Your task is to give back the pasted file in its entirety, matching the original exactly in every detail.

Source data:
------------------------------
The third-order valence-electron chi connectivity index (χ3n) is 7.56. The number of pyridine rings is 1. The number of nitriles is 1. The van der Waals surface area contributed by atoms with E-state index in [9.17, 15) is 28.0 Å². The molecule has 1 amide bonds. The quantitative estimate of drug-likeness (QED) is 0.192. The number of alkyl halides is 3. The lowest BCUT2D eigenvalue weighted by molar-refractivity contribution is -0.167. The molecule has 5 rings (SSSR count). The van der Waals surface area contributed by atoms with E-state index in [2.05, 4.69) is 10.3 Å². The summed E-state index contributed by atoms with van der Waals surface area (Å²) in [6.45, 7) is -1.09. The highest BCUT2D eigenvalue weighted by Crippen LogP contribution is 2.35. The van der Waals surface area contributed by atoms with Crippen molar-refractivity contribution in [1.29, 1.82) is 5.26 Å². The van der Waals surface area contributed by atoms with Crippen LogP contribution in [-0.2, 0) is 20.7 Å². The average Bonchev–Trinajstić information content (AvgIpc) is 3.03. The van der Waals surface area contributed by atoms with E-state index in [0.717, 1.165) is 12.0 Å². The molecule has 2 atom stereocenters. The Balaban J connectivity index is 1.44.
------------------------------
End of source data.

The third-order valence-electron chi connectivity index (χ3n) is 7.56. The number of pyridine rings is 1. The number of nitriles is 1. The van der Waals surface area contributed by atoms with E-state index in [9.17, 15) is 28.0 Å². The molecule has 1 amide bonds. The quantitative estimate of drug-likeness (QED) is 0.192. The number of alkyl halides is 3. The lowest BCUT2D eigenvalue weighted by molar-refractivity contribution is -0.167. The molecule has 5 rings (SSSR count). The van der Waals surface area contributed by atoms with E-state index in [2.05, 4.69) is 10.3 Å². The summed E-state index contributed by atoms with van der Waals surface area (Å²) in [6.45, 7) is -1.09. The highest BCUT2D eigenvalue weighted by Crippen LogP contribution is 2.35. The van der Waals surface area contributed by atoms with Crippen molar-refractivity contribution in [1.29, 1.82) is 5.26 Å². The van der Waals surface area contributed by atoms with Crippen LogP contribution in [-0.2, 0) is 20.7 Å². The average Bonchev–Trinajstić information content (AvgIpc) is 3.03. The van der Waals surface area contributed by atoms with E-state index in [0.717, 1.165) is 12.0 Å². The molecule has 2 atom stereocenters. The Balaban J connectivity index is 1.44.